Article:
Will the White House Executive Order on Cybersecurity Look Like CISPA?
Written by Greg Nojeim
White House officials have signaled recently that the President may issue an executive order on cybersecurity to do by administrative fiat some of what Congress has not (yet?) done through legislation. Key Senators have called for the White House to act.
But, it’s important to keep in mind that the three worst parts of CISPA from a privacy perspective were that (i) it drove a bulldozer through all of the privacy statutes by authorizing ISPs to share customer communications information “notwithstanding any law,” (ii) empowered companies to share those communications directly with the super secret military-intelligence agency, the NSA, and (iii) allowed the NSA to use the info it received for any national security purpose.
An executive order from the White House couldn’t do the first of these, and given the Administration’s position on cybersecurity, would probably not do the other two. It can’t drive a bulldozer through the privacy laws because it would need a statutory exception to those laws in order to start the bulldozer. It probably won’t do the latter two because it both proposed it’s own contrary legislation in May 2011 and endorsed the contrary position in the Lieberman-Collins bill.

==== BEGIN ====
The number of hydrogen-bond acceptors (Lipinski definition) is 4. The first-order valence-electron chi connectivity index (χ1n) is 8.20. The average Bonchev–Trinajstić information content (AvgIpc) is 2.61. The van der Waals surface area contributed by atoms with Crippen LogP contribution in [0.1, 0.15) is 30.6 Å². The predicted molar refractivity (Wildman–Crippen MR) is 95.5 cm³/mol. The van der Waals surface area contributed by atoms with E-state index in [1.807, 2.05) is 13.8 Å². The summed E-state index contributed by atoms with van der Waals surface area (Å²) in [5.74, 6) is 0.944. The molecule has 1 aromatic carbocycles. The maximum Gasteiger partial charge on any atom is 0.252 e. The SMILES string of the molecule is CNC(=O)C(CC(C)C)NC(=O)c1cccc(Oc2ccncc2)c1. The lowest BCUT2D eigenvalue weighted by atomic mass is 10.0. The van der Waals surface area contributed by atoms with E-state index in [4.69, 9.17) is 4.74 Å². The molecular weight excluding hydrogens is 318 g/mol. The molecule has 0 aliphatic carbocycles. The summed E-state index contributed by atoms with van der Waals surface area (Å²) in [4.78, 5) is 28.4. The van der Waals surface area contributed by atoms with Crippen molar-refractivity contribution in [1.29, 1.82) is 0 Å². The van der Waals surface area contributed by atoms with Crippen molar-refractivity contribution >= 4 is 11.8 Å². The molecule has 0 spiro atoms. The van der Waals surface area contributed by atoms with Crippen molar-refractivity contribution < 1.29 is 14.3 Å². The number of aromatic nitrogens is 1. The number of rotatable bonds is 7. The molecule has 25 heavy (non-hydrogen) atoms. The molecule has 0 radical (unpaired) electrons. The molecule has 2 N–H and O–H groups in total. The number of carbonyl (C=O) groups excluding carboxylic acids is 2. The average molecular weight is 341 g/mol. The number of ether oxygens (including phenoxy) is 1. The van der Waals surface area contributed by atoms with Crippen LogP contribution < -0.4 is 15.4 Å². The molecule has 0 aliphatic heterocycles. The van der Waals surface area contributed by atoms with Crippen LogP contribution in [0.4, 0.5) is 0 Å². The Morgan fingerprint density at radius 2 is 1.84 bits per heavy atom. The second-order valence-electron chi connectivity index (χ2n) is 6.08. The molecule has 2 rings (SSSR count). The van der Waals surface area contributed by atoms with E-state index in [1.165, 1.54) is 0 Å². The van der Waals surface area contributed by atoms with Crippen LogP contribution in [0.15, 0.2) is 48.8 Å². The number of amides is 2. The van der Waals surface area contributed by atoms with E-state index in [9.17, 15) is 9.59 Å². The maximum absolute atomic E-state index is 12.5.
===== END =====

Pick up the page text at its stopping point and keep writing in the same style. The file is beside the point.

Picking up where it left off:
An executive order on cybersecurity could make some needed changes that are entirely within the control of government. It could, for example, encourage intelligence agencies to declassify more cyber threat signatures and share them with the private sector, and share more classified threat signatures with cleared network operators. It could require agencies to report when they receive cybersecurity disclosures under existing law from companies in the private sector, and make public the extent of such disclosures.
I don’t know what to expect in an Executive Order on cybersecurity, and I don’t know whether it will be good or bad for privacy and innovation, but don’t expect the White House to attempt to enact a CISPA-like, privacy-invading cybersecurity program through executive order. After all, the White House threatened to veto CISPA, in very strong language, in large part on privacy grounds.